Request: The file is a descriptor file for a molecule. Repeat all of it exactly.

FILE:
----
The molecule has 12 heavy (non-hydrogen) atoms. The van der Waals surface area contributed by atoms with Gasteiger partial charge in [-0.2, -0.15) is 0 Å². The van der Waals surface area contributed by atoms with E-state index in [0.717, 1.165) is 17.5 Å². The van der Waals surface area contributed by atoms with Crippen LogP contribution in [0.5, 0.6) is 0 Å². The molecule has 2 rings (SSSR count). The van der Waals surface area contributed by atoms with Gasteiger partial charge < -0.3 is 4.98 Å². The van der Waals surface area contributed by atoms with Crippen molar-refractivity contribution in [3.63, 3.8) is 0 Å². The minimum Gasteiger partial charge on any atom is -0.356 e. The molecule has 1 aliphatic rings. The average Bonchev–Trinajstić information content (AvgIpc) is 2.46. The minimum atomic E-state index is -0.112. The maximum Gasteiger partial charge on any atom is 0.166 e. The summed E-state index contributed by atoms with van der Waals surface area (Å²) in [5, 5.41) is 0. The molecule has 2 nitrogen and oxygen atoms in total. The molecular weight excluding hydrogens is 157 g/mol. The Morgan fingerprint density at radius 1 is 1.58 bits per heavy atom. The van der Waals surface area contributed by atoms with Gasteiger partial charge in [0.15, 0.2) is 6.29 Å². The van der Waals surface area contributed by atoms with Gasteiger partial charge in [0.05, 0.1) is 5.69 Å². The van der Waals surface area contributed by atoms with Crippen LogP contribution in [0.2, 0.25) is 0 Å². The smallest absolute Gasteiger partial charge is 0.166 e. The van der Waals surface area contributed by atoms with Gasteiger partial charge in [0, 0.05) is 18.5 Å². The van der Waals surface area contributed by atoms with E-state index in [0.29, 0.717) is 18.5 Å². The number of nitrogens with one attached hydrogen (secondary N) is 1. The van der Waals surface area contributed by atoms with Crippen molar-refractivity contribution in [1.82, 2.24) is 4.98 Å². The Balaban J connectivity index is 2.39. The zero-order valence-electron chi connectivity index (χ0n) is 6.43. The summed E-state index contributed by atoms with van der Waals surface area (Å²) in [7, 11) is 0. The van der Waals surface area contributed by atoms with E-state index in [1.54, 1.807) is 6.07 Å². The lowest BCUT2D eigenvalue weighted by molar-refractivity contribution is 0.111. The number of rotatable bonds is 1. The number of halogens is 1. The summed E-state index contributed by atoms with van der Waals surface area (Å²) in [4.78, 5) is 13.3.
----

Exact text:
The molecule has 12 heavy (non-hydrogen) atoms. The van der Waals surface area contributed by atoms with Gasteiger partial charge in [-0.2, -0.15) is 0 Å². The van der Waals surface area contributed by atoms with E-state index in [0.717, 1.165) is 17.5 Å². The van der Waals surface area contributed by atoms with Crippen LogP contribution in [0.5, 0.6) is 0 Å². The molecule has 2 rings (SSSR count). The van der Waals surface area contributed by atoms with Gasteiger partial charge < -0.3 is 4.98 Å². The van der Waals surface area contributed by atoms with Crippen molar-refractivity contribution in [3.63, 3.8) is 0 Å². The minimum Gasteiger partial charge on any atom is -0.356 e. The molecule has 1 aliphatic rings. The average Bonchev–Trinajstić information content (AvgIpc) is 2.46. The minimum atomic E-state index is -0.112. The maximum Gasteiger partial charge on any atom is 0.166 e. The summed E-state index contributed by atoms with van der Waals surface area (Å²) in [5, 5.41) is 0. The molecule has 2 nitrogen and oxygen atoms in total. The molecular weight excluding hydrogens is 157 g/mol. The Morgan fingerprint density at radius 1 is 1.58 bits per heavy atom. The van der Waals surface area contributed by atoms with Gasteiger partial charge in [0.15, 0.2) is 6.29 Å². The van der Waals surface area contributed by atoms with Gasteiger partial charge in [0.05, 0.1) is 5.69 Å². The van der Waals surface area contributed by atoms with Crippen LogP contribution in [0.2, 0.25) is 0 Å². The smallest absolute Gasteiger partial charge is 0.166 e. The van der Waals surface area contributed by atoms with Gasteiger partial charge in [0, 0.05) is 18.5 Å². The van der Waals surface area contributed by atoms with E-state index in [0.29, 0.717) is 18.5 Å². The number of nitrogens with one attached hydrogen (secondary N) is 1. The van der Waals surface area contributed by atoms with Crippen molar-refractivity contribution in [1.82, 2.24) is 4.98 Å². The Balaban J connectivity index is 2.39. The zero-order valence-electron chi connectivity index (χ0n) is 6.43. The summed E-state index contributed by atoms with van der Waals surface area (Å²) in [7, 11) is 0. The van der Waals surface area contributed by atoms with E-state index in [1.54, 1.807) is 6.07 Å². The lowest BCUT2D eigenvalue weighted by molar-refractivity contribution is 0.111. The number of rotatable bonds is 1. The number of halogens is 1. The summed E-state index contributed by atoms with van der Waals surface area (Å²) in [4.78, 5) is 13.3.